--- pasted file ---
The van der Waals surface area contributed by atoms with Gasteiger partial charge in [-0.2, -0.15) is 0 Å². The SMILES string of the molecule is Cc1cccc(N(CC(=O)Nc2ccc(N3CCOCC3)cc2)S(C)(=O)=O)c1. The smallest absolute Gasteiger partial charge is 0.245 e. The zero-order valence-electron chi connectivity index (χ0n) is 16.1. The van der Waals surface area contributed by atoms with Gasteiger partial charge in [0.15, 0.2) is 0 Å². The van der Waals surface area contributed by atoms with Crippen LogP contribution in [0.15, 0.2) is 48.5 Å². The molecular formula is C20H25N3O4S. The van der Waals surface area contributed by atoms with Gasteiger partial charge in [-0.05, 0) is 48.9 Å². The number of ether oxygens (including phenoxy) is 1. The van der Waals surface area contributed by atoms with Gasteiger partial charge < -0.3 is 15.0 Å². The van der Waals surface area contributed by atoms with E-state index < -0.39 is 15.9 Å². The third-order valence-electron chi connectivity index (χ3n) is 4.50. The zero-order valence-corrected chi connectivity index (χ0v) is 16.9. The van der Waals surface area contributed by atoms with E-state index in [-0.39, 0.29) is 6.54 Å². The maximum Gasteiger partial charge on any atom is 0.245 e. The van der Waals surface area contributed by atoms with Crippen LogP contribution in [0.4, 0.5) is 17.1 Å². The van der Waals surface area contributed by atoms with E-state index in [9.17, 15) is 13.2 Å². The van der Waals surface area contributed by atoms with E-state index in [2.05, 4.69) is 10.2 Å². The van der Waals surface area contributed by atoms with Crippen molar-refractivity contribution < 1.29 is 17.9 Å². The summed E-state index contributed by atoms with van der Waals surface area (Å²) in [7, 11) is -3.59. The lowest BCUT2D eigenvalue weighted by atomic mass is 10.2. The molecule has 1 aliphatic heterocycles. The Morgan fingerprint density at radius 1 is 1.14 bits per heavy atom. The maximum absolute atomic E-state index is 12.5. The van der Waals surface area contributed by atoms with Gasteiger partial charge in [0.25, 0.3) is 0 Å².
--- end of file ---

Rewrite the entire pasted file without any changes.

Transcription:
The van der Waals surface area contributed by atoms with Gasteiger partial charge in [-0.2, -0.15) is 0 Å². The SMILES string of the molecule is Cc1cccc(N(CC(=O)Nc2ccc(N3CCOCC3)cc2)S(C)(=O)=O)c1. The smallest absolute Gasteiger partial charge is 0.245 e. The zero-order valence-electron chi connectivity index (χ0n) is 16.1. The van der Waals surface area contributed by atoms with Gasteiger partial charge in [0.15, 0.2) is 0 Å². The van der Waals surface area contributed by atoms with Crippen LogP contribution in [0.15, 0.2) is 48.5 Å². The molecular formula is C20H25N3O4S. The van der Waals surface area contributed by atoms with Gasteiger partial charge in [-0.05, 0) is 48.9 Å². The number of ether oxygens (including phenoxy) is 1. The van der Waals surface area contributed by atoms with Gasteiger partial charge < -0.3 is 15.0 Å². The van der Waals surface area contributed by atoms with E-state index < -0.39 is 15.9 Å². The third-order valence-electron chi connectivity index (χ3n) is 4.50. The zero-order valence-corrected chi connectivity index (χ0v) is 16.9. The van der Waals surface area contributed by atoms with E-state index in [-0.39, 0.29) is 6.54 Å². The maximum Gasteiger partial charge on any atom is 0.245 e. The van der Waals surface area contributed by atoms with Crippen LogP contribution in [0.4, 0.5) is 17.1 Å². The van der Waals surface area contributed by atoms with E-state index in [9.17, 15) is 13.2 Å². The van der Waals surface area contributed by atoms with E-state index in [2.05, 4.69) is 10.2 Å². The van der Waals surface area contributed by atoms with Crippen molar-refractivity contribution < 1.29 is 17.9 Å². The summed E-state index contributed by atoms with van der Waals surface area (Å²) in [7, 11) is -3.59. The lowest BCUT2D eigenvalue weighted by atomic mass is 10.2. The molecule has 1 aliphatic heterocycles. The Morgan fingerprint density at radius 1 is 1.14 bits per heavy atom. The maximum absolute atomic E-state index is 12.5. The van der Waals surface area contributed by atoms with Gasteiger partial charge in [0.25, 0.3) is 0 Å².